• Consumption taxes (for coffee, alcohol, tobacco, mineral oil)
  • In the agricultural sector there are, in addition, special duties for individual agricultural products.
These duties are imposed by the customs when conducting import clearance. Note: Information on the import tariff rates can be obtained from the customs data banks.

When are special permits required?

As a rule, no special permits are required. However some sectors, especially the agriculture and textile sectors are subject to quantitative restrictions and import licensing requirements. The import list or the Deutsche Gebrauchszolltarif [German Working Customs Tariffs] provides details of those products affected. The licensing authority responsible for the agricultural sector is the
Bundesanstalt für Landwirtschaft und Ernährung (BLE)
[Federal Institute for Agriculture and Food],
Tel.: 0228 6845-0
Bundesamt für Wirtschaft und Ausfuhrkontrolle (BAFA)
[Federal Office of Economics and Export Control],
Tel.: 06196 404-0,
whilst the authority for commercial goods is the In individual cases, in the case of food, checks are carried out during import clearance.
For example, there are special prohibitions and restrictions in the case of protected animal and plant species, as well as products thereof. There are also restrictions related to environmental protection, human health and public safety.

Import documents required for customs clearance

In general, the following documents are required:

  • Commercial invoice of the foreign suppliers (without foreign sales tax)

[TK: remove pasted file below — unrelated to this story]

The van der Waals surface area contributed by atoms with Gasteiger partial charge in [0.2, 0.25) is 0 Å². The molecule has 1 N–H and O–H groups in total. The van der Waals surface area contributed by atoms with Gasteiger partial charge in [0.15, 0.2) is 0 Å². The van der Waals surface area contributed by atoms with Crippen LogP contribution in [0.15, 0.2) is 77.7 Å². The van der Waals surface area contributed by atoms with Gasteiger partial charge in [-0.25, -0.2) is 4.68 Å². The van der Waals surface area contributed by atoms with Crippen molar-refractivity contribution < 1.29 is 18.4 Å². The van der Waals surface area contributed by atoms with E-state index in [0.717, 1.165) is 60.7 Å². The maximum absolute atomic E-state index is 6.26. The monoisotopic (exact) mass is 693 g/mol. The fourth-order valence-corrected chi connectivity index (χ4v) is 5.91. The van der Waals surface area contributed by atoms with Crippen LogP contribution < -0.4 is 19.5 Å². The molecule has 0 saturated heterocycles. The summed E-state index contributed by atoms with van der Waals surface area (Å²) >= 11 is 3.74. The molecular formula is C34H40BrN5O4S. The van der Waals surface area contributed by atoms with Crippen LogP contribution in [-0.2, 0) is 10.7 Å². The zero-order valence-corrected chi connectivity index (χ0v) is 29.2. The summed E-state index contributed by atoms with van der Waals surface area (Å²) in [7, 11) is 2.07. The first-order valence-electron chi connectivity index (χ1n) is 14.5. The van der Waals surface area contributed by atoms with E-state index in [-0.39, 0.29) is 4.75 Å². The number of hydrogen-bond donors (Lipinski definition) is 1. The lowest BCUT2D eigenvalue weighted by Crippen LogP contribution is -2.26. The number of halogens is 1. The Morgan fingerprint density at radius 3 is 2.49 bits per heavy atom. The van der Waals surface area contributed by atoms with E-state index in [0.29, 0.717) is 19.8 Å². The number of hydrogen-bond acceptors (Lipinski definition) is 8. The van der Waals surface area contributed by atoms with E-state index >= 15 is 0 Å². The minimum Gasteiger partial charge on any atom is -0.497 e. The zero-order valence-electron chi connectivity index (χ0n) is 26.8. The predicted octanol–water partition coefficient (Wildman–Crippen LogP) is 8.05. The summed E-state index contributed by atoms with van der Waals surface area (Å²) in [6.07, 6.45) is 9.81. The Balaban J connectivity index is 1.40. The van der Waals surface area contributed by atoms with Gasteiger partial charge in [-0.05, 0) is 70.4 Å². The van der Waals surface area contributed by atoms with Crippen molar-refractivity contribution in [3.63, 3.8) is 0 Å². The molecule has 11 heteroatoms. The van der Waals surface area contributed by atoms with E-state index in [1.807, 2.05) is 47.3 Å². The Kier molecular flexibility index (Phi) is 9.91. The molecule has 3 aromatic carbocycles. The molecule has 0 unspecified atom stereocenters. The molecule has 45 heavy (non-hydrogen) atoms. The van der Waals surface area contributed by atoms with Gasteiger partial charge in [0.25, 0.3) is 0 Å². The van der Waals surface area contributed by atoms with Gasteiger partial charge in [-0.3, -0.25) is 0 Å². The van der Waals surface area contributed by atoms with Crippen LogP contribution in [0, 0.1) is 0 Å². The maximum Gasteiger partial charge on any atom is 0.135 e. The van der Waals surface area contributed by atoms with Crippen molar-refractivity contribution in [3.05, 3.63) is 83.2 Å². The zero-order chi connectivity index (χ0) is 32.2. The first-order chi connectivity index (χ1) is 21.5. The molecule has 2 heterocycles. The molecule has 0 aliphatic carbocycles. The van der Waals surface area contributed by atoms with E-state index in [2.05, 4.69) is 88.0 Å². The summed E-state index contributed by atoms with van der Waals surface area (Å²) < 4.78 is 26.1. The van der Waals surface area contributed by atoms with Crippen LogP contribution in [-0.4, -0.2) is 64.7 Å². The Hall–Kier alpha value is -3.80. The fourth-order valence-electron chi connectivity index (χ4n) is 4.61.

• Import declaration: A written customs declaration has to be submitted for the import and consequential clearance for free movement (or for any other customs procedures) for an item whose value is 1,000 Euros or more, or the weight is 1,000 kilograms or more. In general, this may not be made in handwriting. Import registration may be made at
  • Customs value declaration: This is necessary for goods from non-EU member countries liable to customs duty if the goods value is10, 000 Euros or more per shipment.
  • In the case of regular import business, individual applications for a customs number are to be made to the Bundeszollverwaltung [Federal Customs Administration]:
  • Certificates of origin (only in stipulated exceptional cases, for example the textile / clothing sectors)
  • Import permits, import monitoring documents, import control declarations.
  • International goods received certificates / end-use declaration: These are required for military goods, goods for nuclear purposes and goods of strategic importance (e.g. particularly powerful computers or precision machine tools). In this case, the importer is required by his supplier to issue this certificate.

Customs savings:

  • Certificate of origin according to Form A (when taking advantage of tariff preferences for imports from preferential developing countries)
  • Movement certificates (EUR. 1 / EUR-MED / declaration of origin, A.TR) for tariff reductions in the case of countries with such agreements.
The standard forms are also on sale at the Bremen Chamber of Commerce. As an alternative it is possible for a service provider, for example a forwarder, to handle the import clearance.
A simple procedure applies when importing commercial samples with a value of up to 50 Euros.
Imported goods have to comply with German and European standards. The importer is responsible for ensuring such compliance. If no special agreements have been made, then it is considered that the exporter has fulfilled his obligations if the product satisfies the standards in the country of the seller. This compliance with EU standards is, for example, certified by the CE mark (toys, electrical products, machinery). The marketability of the goods should in any case be checked out in advance, and cleared with the supplier, as for example, is the case with food. There are regulations governing labelling, as well as the requirement that operating instructions are to be written in German in a clear and understandable manner.